For years we’ve been told that coding is the must have skill of the future.
And while our futures seem so far away when we pick out majors (social studies, anyone?) it’s becoming clear that choosing a computer related field is going to have the most staying power when the job hunt begins. (Or begins again.)
With start-ups and young tech companies flourishing in Canada and around the world, there’s never been a better time to update your skill-set.
But although many of the next generation of children have been inspired to pursue careers in science and technology, the digital landscape remains a male-dominated affair.
With statistics showing that women hold just 26% of the approximately four million computing related occupations in the US (stats are not readily available in Canada but likely follow suit), it’s clear that not all females have been driven towards the industry just yet.
But tech needn’t be a boys’ club.
Once thought of as an occupation only computer nerds could handle, it’s fast becoming a creative outlet for allindividuals. Girls are just as digitally engaged as guys and a career in the industry can be fun, social, and interactive.
Luckily for us ladies, it’s never too late to get motivated.
“I believe it’s important (more than ever) to understand the true meaning of having social presence and how powerful it can be to help with building a brand/fulfilling one’s dreams. It’s a different generation and we need to know how to take advantage of this opportunity while it’s still growing.”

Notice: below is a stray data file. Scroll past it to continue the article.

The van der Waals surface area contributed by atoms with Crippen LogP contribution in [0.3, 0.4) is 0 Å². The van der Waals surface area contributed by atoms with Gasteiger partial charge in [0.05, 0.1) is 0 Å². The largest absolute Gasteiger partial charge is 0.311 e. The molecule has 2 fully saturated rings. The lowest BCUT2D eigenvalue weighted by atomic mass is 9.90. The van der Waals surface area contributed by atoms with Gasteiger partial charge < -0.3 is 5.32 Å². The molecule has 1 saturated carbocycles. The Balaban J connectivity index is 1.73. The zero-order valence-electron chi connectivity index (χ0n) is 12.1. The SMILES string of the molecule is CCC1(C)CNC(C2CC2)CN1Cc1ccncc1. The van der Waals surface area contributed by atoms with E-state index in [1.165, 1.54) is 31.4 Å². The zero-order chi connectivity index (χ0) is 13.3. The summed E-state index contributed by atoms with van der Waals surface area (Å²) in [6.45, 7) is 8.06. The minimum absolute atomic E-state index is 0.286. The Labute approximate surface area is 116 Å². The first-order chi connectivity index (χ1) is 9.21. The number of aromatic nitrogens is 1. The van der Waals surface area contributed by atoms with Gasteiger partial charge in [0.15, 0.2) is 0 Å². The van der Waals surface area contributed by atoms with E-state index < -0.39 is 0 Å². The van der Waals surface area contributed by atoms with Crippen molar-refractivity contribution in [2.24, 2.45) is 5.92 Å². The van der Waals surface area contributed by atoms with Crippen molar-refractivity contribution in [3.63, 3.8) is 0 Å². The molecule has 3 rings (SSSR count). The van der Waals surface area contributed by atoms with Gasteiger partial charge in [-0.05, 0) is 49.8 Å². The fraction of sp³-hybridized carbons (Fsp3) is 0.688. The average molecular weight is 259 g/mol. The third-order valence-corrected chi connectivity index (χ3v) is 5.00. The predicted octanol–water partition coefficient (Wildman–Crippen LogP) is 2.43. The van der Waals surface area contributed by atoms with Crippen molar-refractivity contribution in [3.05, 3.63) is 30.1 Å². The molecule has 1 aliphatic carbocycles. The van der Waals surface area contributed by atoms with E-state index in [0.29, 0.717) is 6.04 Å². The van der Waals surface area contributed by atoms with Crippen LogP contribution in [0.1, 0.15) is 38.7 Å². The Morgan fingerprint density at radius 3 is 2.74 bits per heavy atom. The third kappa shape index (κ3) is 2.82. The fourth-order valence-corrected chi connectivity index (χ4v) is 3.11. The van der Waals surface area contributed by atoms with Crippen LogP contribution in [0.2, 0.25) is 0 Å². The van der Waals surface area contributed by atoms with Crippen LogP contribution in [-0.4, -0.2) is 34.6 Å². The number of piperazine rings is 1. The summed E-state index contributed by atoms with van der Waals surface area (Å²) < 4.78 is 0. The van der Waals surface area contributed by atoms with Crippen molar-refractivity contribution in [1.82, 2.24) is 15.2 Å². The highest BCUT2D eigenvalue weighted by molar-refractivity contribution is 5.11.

Despite coming from a background in banking, and having no prior experience in the world of digital marketing, Esther’s personal use of social media accounts led to a curiosity about the analytics and stats behind it all.
“For myself personally, I always loved snapping a photo. That turned into styling photos and posting onto Instagram and now into a blog. I get curious on who might be liking my photo, what kind of person they are, and why and how they landed on my page/account. I believe this is where Brainstation’s course would help me to understand this world of analytics and statistics to better understand and grow my audience.”
Tired of asking her colleagues for help, Hanna Kim, a marketing manager at Toronto based start-up, Vanhawks, decided to learn some new skills.
“I felt bad constantly having to badger the web development team about making the smallest changes. I finally asked the team how realistic it would be for me to learn the basics and have the ability to make these changes on my own, and to my happy surprise, they let me know that most of the aesthetic, front-end changes wouldn’t be difficult to pick up once I learned the basics.”
And with technology everywhere today, Hanna believes that there’s no limit to how creatively web development can impact us.
“Whether it’s one’s personal website or blog, or even a brand’s online store, the way a webpage is designed/presented makes a huge impact on the way information is consumed, or understood. With code, you’re able to creatively build an online experience for users to browse through your page, guiding them through the journey that you actually want them to take. Web development hugely impacts creatives – it’s the new book cover that everyone judges.”
Game on, ladies.
This article originally appeared on Notable.ca.